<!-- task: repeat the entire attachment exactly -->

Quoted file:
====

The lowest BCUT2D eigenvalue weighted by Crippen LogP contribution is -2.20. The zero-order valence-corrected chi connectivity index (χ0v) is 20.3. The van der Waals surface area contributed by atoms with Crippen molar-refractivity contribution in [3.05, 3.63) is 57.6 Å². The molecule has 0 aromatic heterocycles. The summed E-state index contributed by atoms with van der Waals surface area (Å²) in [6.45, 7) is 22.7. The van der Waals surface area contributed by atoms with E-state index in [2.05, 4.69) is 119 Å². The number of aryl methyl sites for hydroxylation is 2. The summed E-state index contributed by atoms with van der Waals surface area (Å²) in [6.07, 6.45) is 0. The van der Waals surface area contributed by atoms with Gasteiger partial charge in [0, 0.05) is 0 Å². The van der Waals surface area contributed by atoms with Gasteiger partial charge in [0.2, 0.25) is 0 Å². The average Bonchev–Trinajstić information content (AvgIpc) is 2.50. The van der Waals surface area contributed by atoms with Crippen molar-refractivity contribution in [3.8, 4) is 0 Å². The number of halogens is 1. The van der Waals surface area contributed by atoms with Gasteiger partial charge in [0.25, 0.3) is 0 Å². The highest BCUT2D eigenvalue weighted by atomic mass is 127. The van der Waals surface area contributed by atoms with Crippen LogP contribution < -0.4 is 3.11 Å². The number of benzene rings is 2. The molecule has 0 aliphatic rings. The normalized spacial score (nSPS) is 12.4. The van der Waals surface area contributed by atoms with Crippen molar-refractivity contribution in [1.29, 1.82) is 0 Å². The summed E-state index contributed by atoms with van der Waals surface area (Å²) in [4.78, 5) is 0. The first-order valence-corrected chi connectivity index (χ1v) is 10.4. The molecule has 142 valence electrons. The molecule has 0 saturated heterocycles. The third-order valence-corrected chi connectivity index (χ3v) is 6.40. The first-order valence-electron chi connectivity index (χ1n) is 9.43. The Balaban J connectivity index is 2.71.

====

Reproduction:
The lowest BCUT2D eigenvalue weighted by Crippen LogP contribution is -2.20. The zero-order valence-corrected chi connectivity index (χ0v) is 20.3. The van der Waals surface area contributed by atoms with Crippen molar-refractivity contribution in [3.05, 3.63) is 57.6 Å². The molecule has 0 aromatic heterocycles. The summed E-state index contributed by atoms with van der Waals surface area (Å²) in [6.45, 7) is 22.7. The van der Waals surface area contributed by atoms with E-state index in [2.05, 4.69) is 119 Å². The number of aryl methyl sites for hydroxylation is 2. The summed E-state index contributed by atoms with van der Waals surface area (Å²) in [6.07, 6.45) is 0. The van der Waals surface area contributed by atoms with Gasteiger partial charge in [0, 0.05) is 0 Å². The van der Waals surface area contributed by atoms with Gasteiger partial charge in [0.2, 0.25) is 0 Å². The average Bonchev–Trinajstić information content (AvgIpc) is 2.50. The van der Waals surface area contributed by atoms with Crippen molar-refractivity contribution in [3.8, 4) is 0 Å². The number of halogens is 1. The van der Waals surface area contributed by atoms with Gasteiger partial charge in [0.25, 0.3) is 0 Å². The highest BCUT2D eigenvalue weighted by atomic mass is 127. The van der Waals surface area contributed by atoms with Crippen LogP contribution < -0.4 is 3.11 Å². The number of benzene rings is 2. The molecule has 0 aliphatic rings. The normalized spacial score (nSPS) is 12.4. The van der Waals surface area contributed by atoms with Crippen molar-refractivity contribution in [1.29, 1.82) is 0 Å². The summed E-state index contributed by atoms with van der Waals surface area (Å²) in [4.78, 5) is 0. The first-order valence-corrected chi connectivity index (χ1v) is 10.4. The molecule has 142 valence electrons. The molecule has 0 saturated heterocycles. The third-order valence-corrected chi connectivity index (χ3v) is 6.40. The first-order valence-electron chi connectivity index (χ1n) is 9.43. The Balaban J connectivity index is 2.71.